In a game that featured talented guards on both sides such as Peter Hooley of Albany as well as Mount St. Mary’s Rashad Whack and Julian Norfleet, it was the 5-foo-9 Great Danes’ floor general D.J. Evans who shined the brightest. Evans scored a game-high 22 points, grabbed nine rebounds and dished three assists. He iced the game with a pair of free throws after Whack missed a game-tying free throw and Norfleet missed another look from beyond the arc.

Albany gets top-seeded Florida in the Round of 64 on Thursday evening.

TEAM OF THE NIGHT: No. 12 NC State

The Wolfpack were pegged as being on the wrong side of the bubble by the time Selection Sunday rolled around. A win over Syracuse in the ACC quarterfinals and an endorsement from Coach K helped land NC State and bid and on Tuesday night it did not disappoint in a 74-59 win over Xavier in the second First Four game.

ACC Player of the Year T.J. Warren and Tyler Lewis helped their team advance into the Round of 64 where the No. 12 seed NC State will be a popular upset pick over No. 5 Saint Louis, the Atlantic 10 regular season champion, which has lost four out of five games.

An NC State win over an A10 program will likely make Coach K happy and justify his rant from last week.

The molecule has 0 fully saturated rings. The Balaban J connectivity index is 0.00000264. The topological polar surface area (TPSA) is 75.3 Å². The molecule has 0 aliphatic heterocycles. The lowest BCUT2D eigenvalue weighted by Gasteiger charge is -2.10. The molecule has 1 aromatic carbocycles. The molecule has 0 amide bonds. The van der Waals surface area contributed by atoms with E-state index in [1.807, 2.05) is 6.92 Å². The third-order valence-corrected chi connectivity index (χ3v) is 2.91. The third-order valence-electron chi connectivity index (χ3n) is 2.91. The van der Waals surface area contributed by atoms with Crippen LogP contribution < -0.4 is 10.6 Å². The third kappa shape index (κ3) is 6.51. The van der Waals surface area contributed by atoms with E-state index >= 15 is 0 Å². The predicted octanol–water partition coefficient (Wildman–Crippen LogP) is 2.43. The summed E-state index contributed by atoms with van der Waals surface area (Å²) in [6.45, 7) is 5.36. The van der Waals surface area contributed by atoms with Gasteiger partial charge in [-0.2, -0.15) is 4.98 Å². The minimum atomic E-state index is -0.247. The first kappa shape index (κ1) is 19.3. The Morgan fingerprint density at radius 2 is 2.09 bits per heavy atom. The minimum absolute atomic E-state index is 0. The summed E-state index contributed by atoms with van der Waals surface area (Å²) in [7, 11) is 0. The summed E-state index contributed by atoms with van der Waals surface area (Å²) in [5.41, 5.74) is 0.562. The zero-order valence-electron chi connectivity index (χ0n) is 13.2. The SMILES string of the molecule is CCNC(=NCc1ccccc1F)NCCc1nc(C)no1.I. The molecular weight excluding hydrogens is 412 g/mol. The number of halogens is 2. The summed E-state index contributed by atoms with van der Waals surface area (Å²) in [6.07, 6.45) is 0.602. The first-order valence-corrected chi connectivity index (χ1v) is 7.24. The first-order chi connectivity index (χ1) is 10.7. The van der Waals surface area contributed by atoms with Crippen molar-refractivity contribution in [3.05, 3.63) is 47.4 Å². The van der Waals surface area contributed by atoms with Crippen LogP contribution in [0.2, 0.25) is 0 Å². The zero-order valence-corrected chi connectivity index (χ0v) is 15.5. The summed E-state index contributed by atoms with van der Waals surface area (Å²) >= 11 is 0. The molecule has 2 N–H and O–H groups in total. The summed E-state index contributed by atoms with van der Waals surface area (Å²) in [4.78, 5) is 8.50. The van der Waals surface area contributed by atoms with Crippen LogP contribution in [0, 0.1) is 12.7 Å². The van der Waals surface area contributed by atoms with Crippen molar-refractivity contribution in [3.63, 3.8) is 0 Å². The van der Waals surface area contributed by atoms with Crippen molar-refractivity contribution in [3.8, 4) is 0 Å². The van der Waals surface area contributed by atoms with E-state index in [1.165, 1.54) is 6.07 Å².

WEDNESDAY’S NCAA TOURNAMENT GAMES

No. 16 Cal Poly vs. No. 16 Texas Southern, 6:40 p.m. (truTV)

No. 11 Iowa vs. No. 11 Tennessee, 9:10 p.m. (truTV)

STARRED

D.J. Evans, Albany: The undersized guard scored a game-high 22 points and at 5-foot-9 he grabbed nine rebounds. He had some big finishes at key moments for the Great Danes, who advance to the Round of 64 against top-ranked Florida.

T.J. Warren and Tyler Lewis, NC State: The sophomore duo proved the Wolfpack did belong in the NCAA tournament with a First Four win over Xavier. Warren scored a game-high 25 points. Lewis was great with the ball in his hands with seven points and eight assists.

K.J. McDaniels, Clemson: He went for 30 points and grabbed 14 rebounds in an NIT opening round win over Georgia State

STRUGGLED

Rashad Whack and Julian Norfleet, Mount St. Mary’s: The duo combined for 23 points off 7-of-31 (3-of-19 from three) shooting. Whack had a great look at a game-tying 3-pointer with 39 seconds to play, only to see if go halfway down and come back out.

St. John’s: Either Robert Morris is the greatest NIT opening round team ever, or the Red Storm wanted to call it a season. What’s the importance of reaching Madison Square Garden for the Johnnies anyways?

Xavier defense: Allowed the Wolfpack to shoot 54.7 percent from the field. Warren was able to go 10-from-18 on the night. On the offensive end, the Musketeers shot 14.3 percent from deep.

NIT

  • No. 8 Robert Morris 89, No. 1St. John’s 78
  • No. 1 Florida State 58, No. 8 Florida Gulf Coast 53
  • No. 4 Georgetown 77, No. 5 West Virginia 65
  • No. 5 Belmont 80, No. 4 Green Bay 65
  • No. 1 Minnesota 88, No. 8 High Point 81
  • No. 3 Arkansas 91, No. 6 Indiana State 71
  • No. 3 Clemson 78, No. 6 Georgia State 66
  • No. 2 Missouri 85, No. 7 Davidson 77